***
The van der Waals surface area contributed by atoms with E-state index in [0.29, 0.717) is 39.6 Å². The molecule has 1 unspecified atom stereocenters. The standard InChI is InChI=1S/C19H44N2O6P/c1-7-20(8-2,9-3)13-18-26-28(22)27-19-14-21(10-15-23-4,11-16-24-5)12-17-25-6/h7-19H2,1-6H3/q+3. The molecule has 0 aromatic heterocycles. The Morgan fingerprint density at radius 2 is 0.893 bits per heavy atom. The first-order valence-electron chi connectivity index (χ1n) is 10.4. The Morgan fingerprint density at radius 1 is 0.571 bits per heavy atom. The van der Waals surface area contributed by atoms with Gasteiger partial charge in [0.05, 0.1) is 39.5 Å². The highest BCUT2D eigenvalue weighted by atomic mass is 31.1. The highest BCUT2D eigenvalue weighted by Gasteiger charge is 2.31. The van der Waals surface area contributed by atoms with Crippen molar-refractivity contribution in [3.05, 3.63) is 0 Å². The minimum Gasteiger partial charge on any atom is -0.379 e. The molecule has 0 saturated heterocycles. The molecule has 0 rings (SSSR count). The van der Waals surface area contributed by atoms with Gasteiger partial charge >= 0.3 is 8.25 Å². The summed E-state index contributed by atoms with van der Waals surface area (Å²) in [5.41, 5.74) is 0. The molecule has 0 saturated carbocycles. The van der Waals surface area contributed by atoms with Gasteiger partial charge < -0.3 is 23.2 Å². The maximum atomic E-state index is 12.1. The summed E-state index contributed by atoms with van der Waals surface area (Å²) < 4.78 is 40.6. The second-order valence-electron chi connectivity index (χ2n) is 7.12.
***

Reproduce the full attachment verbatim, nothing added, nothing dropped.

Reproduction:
The van der Waals surface area contributed by atoms with E-state index in [0.29, 0.717) is 39.6 Å². The molecule has 1 unspecified atom stereocenters. The standard InChI is InChI=1S/C19H44N2O6P/c1-7-20(8-2,9-3)13-18-26-28(22)27-19-14-21(10-15-23-4,11-16-24-5)12-17-25-6/h7-19H2,1-6H3/q+3. The molecule has 0 aromatic heterocycles. The Morgan fingerprint density at radius 2 is 0.893 bits per heavy atom. The first-order valence-electron chi connectivity index (χ1n) is 10.4. The Morgan fingerprint density at radius 1 is 0.571 bits per heavy atom. The van der Waals surface area contributed by atoms with Gasteiger partial charge in [0.05, 0.1) is 39.5 Å². The highest BCUT2D eigenvalue weighted by atomic mass is 31.1. The highest BCUT2D eigenvalue weighted by Gasteiger charge is 2.31. The van der Waals surface area contributed by atoms with Crippen molar-refractivity contribution in [3.05, 3.63) is 0 Å². The minimum Gasteiger partial charge on any atom is -0.379 e. The molecule has 0 saturated heterocycles. The molecule has 0 rings (SSSR count). The van der Waals surface area contributed by atoms with Gasteiger partial charge >= 0.3 is 8.25 Å². The summed E-state index contributed by atoms with van der Waals surface area (Å²) in [5.41, 5.74) is 0. The molecule has 0 saturated carbocycles. The van der Waals surface area contributed by atoms with Gasteiger partial charge < -0.3 is 23.2 Å². The maximum atomic E-state index is 12.1. The summed E-state index contributed by atoms with van der Waals surface area (Å²) < 4.78 is 40.6. The second-order valence-electron chi connectivity index (χ2n) is 7.12.